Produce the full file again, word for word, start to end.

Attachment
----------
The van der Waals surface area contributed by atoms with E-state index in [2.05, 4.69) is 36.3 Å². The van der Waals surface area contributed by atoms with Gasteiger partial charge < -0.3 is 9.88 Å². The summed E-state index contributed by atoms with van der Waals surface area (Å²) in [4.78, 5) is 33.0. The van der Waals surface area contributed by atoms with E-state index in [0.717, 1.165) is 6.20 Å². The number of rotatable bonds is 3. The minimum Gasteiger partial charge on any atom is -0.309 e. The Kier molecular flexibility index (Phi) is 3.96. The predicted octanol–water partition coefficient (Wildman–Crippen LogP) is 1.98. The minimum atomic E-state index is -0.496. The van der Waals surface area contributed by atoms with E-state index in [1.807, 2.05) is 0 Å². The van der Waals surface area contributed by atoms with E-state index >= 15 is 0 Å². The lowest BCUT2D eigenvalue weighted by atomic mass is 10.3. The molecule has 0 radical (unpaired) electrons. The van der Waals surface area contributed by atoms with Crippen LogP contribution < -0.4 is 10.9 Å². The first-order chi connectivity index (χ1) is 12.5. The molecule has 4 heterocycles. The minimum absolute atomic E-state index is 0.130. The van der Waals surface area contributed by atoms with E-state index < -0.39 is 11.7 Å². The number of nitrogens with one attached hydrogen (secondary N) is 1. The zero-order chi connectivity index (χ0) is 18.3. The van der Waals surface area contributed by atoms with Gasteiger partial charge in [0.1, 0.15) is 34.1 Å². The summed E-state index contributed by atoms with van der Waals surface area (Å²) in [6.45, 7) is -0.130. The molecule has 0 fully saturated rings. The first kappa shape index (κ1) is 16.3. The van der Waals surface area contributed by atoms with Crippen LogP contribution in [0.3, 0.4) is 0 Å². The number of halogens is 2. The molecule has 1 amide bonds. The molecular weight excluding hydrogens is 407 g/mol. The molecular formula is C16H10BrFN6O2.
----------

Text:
The van der Waals surface area contributed by atoms with E-state index in [2.05, 4.69) is 36.3 Å². The van der Waals surface area contributed by atoms with Gasteiger partial charge < -0.3 is 9.88 Å². The summed E-state index contributed by atoms with van der Waals surface area (Å²) in [4.78, 5) is 33.0. The van der Waals surface area contributed by atoms with E-state index in [0.717, 1.165) is 6.20 Å². The number of rotatable bonds is 3. The minimum Gasteiger partial charge on any atom is -0.309 e. The Kier molecular flexibility index (Phi) is 3.96. The predicted octanol–water partition coefficient (Wildman–Crippen LogP) is 1.98. The minimum atomic E-state index is -0.496. The van der Waals surface area contributed by atoms with E-state index in [1.807, 2.05) is 0 Å². The van der Waals surface area contributed by atoms with E-state index >= 15 is 0 Å². The lowest BCUT2D eigenvalue weighted by atomic mass is 10.3. The molecule has 0 radical (unpaired) electrons. The van der Waals surface area contributed by atoms with Crippen LogP contribution < -0.4 is 10.9 Å². The first-order chi connectivity index (χ1) is 12.5. The molecule has 4 heterocycles. The minimum absolute atomic E-state index is 0.130. The van der Waals surface area contributed by atoms with E-state index < -0.39 is 11.7 Å². The number of nitrogens with one attached hydrogen (secondary N) is 1. The zero-order chi connectivity index (χ0) is 18.3. The van der Waals surface area contributed by atoms with Gasteiger partial charge in [0.1, 0.15) is 34.1 Å². The summed E-state index contributed by atoms with van der Waals surface area (Å²) in [6.45, 7) is -0.130. The molecule has 0 fully saturated rings. The first kappa shape index (κ1) is 16.3. The van der Waals surface area contributed by atoms with Crippen LogP contribution in [0.3, 0.4) is 0 Å². The number of halogens is 2. The molecule has 1 amide bonds. The molecular weight excluding hydrogens is 407 g/mol. The molecular formula is C16H10BrFN6O2.